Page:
Army of Tennesee Civil War Relics Authentic
Army of Tennesee Civil War Relics Authentic
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Confederate Belt Buckles & Plates

CSBP 1. Dug Confederate Enlistedman’s Belt Plate.

You rarely see this “Stamped Iron CS” variant offered for sale and when you do, they are usually in bad condition. This buckle is a fantastic example with only light surface rust and great detail. Very similar to the ‘Breckinridge” oval pattern. The soldered on hooks are missing and were probably left in the hole. There are traces of the solder on reverse. Rarity 8. See Steve Mullinax’s Confederate Buckles and Plates reference book, page 88 Fig. 153 for identical example. Provenance uncertain.



CSBP 2. Dug Virginia Militia Waist Belt Plate.

1850’s stamped brass pattern with highly detailed relief of the Great Seal of The State of Virginia. Very slick dark patina. Attachment hooks are missing and I am sure the digger left them in the hole. See Steve Mullinax’s “Confederate Belt Buckles and Plates” reference book, page 234, plate # 432 for this thicker variant. This plate was dug many years ago and is in amazing condition. Provenance uncertain but most likely Virginia.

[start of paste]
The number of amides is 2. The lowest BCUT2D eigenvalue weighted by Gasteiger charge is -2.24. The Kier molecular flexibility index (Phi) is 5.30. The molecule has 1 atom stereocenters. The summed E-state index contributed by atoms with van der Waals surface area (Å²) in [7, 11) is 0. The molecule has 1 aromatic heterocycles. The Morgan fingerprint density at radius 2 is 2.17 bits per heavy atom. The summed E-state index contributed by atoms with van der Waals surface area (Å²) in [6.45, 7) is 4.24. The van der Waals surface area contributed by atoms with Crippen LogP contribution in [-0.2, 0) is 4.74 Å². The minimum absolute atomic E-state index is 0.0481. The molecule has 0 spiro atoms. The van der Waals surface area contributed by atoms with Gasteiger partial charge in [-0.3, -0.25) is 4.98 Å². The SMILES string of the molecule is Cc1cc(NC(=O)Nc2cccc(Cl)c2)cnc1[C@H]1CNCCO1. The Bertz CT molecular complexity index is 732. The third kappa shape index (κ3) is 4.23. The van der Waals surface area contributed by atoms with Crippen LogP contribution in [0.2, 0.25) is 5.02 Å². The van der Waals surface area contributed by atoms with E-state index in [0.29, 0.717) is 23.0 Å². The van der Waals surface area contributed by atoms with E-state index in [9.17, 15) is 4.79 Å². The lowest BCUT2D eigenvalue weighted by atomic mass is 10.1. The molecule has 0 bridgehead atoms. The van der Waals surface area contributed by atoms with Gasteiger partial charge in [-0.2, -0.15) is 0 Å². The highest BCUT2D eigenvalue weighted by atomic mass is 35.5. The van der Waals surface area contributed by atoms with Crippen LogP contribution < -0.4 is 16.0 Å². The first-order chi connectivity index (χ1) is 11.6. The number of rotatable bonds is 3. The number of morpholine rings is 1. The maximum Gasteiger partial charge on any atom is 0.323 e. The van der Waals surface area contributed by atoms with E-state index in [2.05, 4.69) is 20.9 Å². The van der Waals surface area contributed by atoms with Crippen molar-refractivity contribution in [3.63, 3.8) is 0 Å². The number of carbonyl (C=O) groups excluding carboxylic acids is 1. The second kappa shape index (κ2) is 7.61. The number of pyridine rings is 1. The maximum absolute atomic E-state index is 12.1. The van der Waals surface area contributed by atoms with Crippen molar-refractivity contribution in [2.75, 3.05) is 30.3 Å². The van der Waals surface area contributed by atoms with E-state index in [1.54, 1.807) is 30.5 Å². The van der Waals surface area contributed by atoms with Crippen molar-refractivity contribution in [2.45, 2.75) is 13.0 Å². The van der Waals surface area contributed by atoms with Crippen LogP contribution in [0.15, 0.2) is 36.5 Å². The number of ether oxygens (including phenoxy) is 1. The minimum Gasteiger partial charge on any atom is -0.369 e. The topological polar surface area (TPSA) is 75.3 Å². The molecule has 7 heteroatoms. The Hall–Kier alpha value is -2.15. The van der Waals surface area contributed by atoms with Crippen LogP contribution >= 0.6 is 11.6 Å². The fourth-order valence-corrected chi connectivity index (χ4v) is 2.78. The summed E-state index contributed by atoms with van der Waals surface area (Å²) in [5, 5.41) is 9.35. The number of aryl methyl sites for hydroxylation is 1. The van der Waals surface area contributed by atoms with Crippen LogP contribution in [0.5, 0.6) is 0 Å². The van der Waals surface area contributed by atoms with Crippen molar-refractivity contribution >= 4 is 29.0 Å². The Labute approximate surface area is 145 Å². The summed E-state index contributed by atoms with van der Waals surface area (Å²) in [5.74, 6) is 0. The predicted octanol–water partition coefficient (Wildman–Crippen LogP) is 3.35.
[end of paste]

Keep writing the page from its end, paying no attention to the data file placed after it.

CSBP 3. Extremely rare Confederate Enlisted Man’s “Heavy Frame” Buckle on it’s original Accoutrement Belt. Identified to Private W.R. Barnett, Co. E, 5th Tennessee Cavalry.

The first thing that stands out is the quality and untouched nature of this fine Confederate Belt, straight out of the family and never before on the market. Note the Thick and heavy Beveled Frame Buckle. I have never seen one of these on its original belt before. The leather belt itself is supple and in fantastic condition. The Percussion Cap Box is a bit rough with broken hand stitched belt loops. Possibly Confederate made. The belt is accompanied by three bound compendiums of the “Confederate Veteran” Magazine dated 1912 to 1917. A nice handwritten presentation to Barnett of these volumes by his family is on the frontispiece of the first volume. The magazines were obviously cherished by Barnett and he saved ferns and oak leaves within some magazine pages, no doubt as souvenirs of special reunions or battlefield visits. I have yet to research Barnett’s War Record in the Army of Tennessee’s 5th Cavalry (McKenzie’s) Regiment. He ended up as a Reverend here in Knoxville TN. and is most likely also buried here. He was very active in the UCV Organization. Very rarely do you see pure and unmolested groupings like this surface.



CSBP 4. Excavated Confederate Cast Brass Wreath for a Virginia Militia Officer’s Sword Belt Buckle.

Excellent condition. Typical local casting with flaws. This wreath fits the Virginia State patterns on page 229 of Steve Mullinax’s Confederate Buckle Book. Provenance of Northern VA.



CSBP 5. Dug Mississippi Militia Cartridge Box Plate.

Produced in limited quantities by E. Gaylord prior to hostilities. This example was dug long ago on the Gaines Mill, VA. Battlefield by Tom Everett. Very rare plate with solid provenance.